An entrepreneur can spend years starting and building a business. For many, we live and breathe our passion, put in long hours, and give up being with family and friends. You can invest your blood, sweat and tears trying to increase and protect your business value.
Consider these odds: one out of two businesses never returns to the marketplace following a major disaster. Of those that do, half go bankrupt within three years. The ones that survive plan their response to a disaster before it strikes.
We may be hoping to be the next Mark Zuckerberg or just find that pot of gold at the end of the rainbow. Are you prepared? What does that pot of gold look like? When is the right time to start watching for it?
Here are 9 ways to increase and protect your business:
- Plan your exit now! It doesn’t matter whether you plan on selling the business to outsiders, passing it on to a family member, setting up an employee buyout, or just generating cash. Determine your desired outcome. Your business may be a great option for someone or be a great add-on for an existing company. Knowing the desired end result makes it easier to determine your daily decisions. It removes the wasted time of indecision.
- Be prepared. If you’re not available, who will make decisions on the company’s future? Who will implement them? The value of the business will drop quickly.
- Have good financial records. The financial records tell a story; have them tell a story with a reliable, consistent and positive financial ending. Know who your customers are, clearly identify revenue streams and costs. The financial records can tell you when something is going astray.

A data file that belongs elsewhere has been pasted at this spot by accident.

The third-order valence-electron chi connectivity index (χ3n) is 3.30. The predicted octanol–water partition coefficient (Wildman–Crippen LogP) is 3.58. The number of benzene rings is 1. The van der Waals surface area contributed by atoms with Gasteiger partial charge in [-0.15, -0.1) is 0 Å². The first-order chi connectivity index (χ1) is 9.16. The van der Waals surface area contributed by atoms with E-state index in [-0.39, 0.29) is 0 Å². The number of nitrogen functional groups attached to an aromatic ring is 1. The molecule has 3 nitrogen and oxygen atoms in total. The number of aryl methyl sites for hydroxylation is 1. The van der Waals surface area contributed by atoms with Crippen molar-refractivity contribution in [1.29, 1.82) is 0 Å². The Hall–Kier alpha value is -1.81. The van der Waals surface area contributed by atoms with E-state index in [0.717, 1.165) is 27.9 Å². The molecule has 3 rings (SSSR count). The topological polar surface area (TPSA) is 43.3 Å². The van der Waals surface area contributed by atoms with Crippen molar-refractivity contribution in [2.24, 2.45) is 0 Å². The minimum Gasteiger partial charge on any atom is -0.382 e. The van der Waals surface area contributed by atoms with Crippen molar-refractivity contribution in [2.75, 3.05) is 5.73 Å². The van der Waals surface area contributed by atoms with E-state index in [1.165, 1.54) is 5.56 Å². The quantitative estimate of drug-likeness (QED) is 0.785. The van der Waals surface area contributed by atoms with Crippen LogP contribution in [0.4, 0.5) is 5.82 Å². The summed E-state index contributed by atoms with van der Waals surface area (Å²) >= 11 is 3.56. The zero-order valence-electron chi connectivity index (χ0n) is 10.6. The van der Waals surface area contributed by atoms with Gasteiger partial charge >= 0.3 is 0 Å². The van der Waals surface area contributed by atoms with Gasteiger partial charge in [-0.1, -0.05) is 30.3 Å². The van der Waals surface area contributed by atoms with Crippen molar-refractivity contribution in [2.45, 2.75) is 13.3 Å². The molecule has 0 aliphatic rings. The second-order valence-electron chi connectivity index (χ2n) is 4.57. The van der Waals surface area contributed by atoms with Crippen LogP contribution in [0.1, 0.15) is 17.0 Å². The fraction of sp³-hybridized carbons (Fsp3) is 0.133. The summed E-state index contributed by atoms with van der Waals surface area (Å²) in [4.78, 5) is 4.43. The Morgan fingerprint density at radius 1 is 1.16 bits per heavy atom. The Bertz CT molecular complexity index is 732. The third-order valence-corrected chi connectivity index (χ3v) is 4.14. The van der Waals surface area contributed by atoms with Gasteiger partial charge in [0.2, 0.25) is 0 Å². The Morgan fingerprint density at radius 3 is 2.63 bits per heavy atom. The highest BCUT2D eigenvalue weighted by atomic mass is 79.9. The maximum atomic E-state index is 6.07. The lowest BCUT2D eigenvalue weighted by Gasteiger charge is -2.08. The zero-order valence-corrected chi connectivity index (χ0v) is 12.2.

- Keep the accounting records clean. Keep your personal financial activity out of the business. Report all income. Make sure the business is in compliance. A tax audit can wipe out the financial reserves. Pay yourself at least a fair wage.
- Diversify your investments. Create an alternative income source outside of the business. Fund a retirement account, own commercial real estate, create passive income stream, etc. It will take the pressure off one source. Diversification provides choices, choices to recover from a recession, key management changes, security breach, etc.
- Have the business work without you. Can you take off on a one week, two week or a month long vacation? If not then you have a job, not a business. If you are indispensable, how is someone else going to get value out of it?
- Ownership agreement. If you have other owners, it is critical to have an ownership agreement in writing and a way to fund it. If you don’t have other owners, have an emergency business succession plan. The value of the business can decrease quickly if leadership falters.
- Have written policies and procedures. Strong consistent financial results increase the value of the business. Consistent application of policies and procedures provide consistent results. Writing them down assists in maintaining the income it generates. Long term customer contracts, alone, can increase the value of the business.
- Plan as early as possible. Once your plan is in writing, update it annually. Evaluate the likelihood and consider other possibilities.
It takes just a little time to protect your business verses the years that are spent building it. Take the initiative to maximize and leverage your time, energy, blood, sweat and tears. Instead of hoping for the pot of gold at the end of the rainbow – visualize it, prepare for it and expect it.
At FOCUS CPA Inc. we are here to help – whether it be brainstorming, documenting, cleaning up the financial records or providing focus to get it done. Contact Mary today email@example.com to put your plan in place.
By Mary Guldan Lindstrom, CPA